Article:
With the military anticipating serious downsizing in coming years, organizations like Rally Point 6 have their work cut out for them.
Tens of thousands of veterans will be hunting for jobs and support services, and the new Lakewood nonprofit is uniquely poised to help them. With close ties to Joint Base Lewis-McChord, the organization founded by retired Army helicopter pilot Anne Sprute has a mission: Don’t leave anyone behind. Do what it takes to help each veteran succeed in the post-military world.
Sprute has brought together resources from local businesses, political and military leaders, and the Gary Milgard Foundation to create Rally Point 6. Case managers called “scouts” work with vets, and the organization’s headquarters offers computer labs, meeting rooms and even a playroom for clients’ children.
Vets will need all the help they can get. Finding a job is hard enough as it is now, prior to the anticipated downsizing. Veterans overall have a low jobless rate, but that’s not the case with those under the age of 24, whose unemployment rate was 14.2 percent at the end of 2013. The rate was 9.8 percent for veterans aged 25 to 34 — still higher than the overall national jobless rate, which was 6.6 percent in January.
Never miss a local story.
Many out-of-work vets also are out of jobless benefits. The Center on Budget and Policy Priorities estimates that close to 200,000 veterans are among the 2 million unemployed workers who lost federal jobless benefits when Congress failed to renew them at the end of 2013.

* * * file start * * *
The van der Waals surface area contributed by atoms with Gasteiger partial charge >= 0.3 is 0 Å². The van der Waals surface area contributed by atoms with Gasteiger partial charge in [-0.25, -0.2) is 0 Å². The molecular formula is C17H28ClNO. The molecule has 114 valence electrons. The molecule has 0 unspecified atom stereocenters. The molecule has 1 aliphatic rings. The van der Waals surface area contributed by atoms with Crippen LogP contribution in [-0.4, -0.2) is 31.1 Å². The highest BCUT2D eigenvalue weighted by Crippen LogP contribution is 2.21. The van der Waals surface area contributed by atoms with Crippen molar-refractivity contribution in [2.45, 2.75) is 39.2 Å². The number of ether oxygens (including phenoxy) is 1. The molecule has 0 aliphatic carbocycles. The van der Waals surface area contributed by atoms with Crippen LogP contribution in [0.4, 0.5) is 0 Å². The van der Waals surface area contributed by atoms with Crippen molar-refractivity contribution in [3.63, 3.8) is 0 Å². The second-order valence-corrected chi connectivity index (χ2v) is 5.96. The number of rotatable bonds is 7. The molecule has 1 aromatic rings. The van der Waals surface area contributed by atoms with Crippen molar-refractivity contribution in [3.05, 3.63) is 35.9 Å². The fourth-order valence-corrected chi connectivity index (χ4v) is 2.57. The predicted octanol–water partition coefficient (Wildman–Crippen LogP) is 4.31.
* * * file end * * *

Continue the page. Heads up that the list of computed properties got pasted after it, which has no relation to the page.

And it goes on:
Many businesses are stepping up and making it a priority to hire more veterans. That’s laudable.
Now the state Senate has unanimously passed legislation to create an incentive for even more veteran employment.
Senate Bill 6049, sponsored by Steve O’Ban, R-Tacoma, would give business and occupation tax credit to employers that provide full-time jobs to veterans who have been out of work for at least 30 days. The tax credit would be equal to 20 percent of the worker’s wages and benefits up to $1,500.
If passed, the legislation wouldn’t go into effect until Oct. 1, 2016. That seems a long way off, but the military is expected to be shedding jobs for years to come. The Legislature should pass this bill.
In the meantime, services provided by groups like Rally Point 6 will fill an urgent need. Communities like the South Sound — with its high concentration of military members — need to step up to help ease the transition back to civilian life.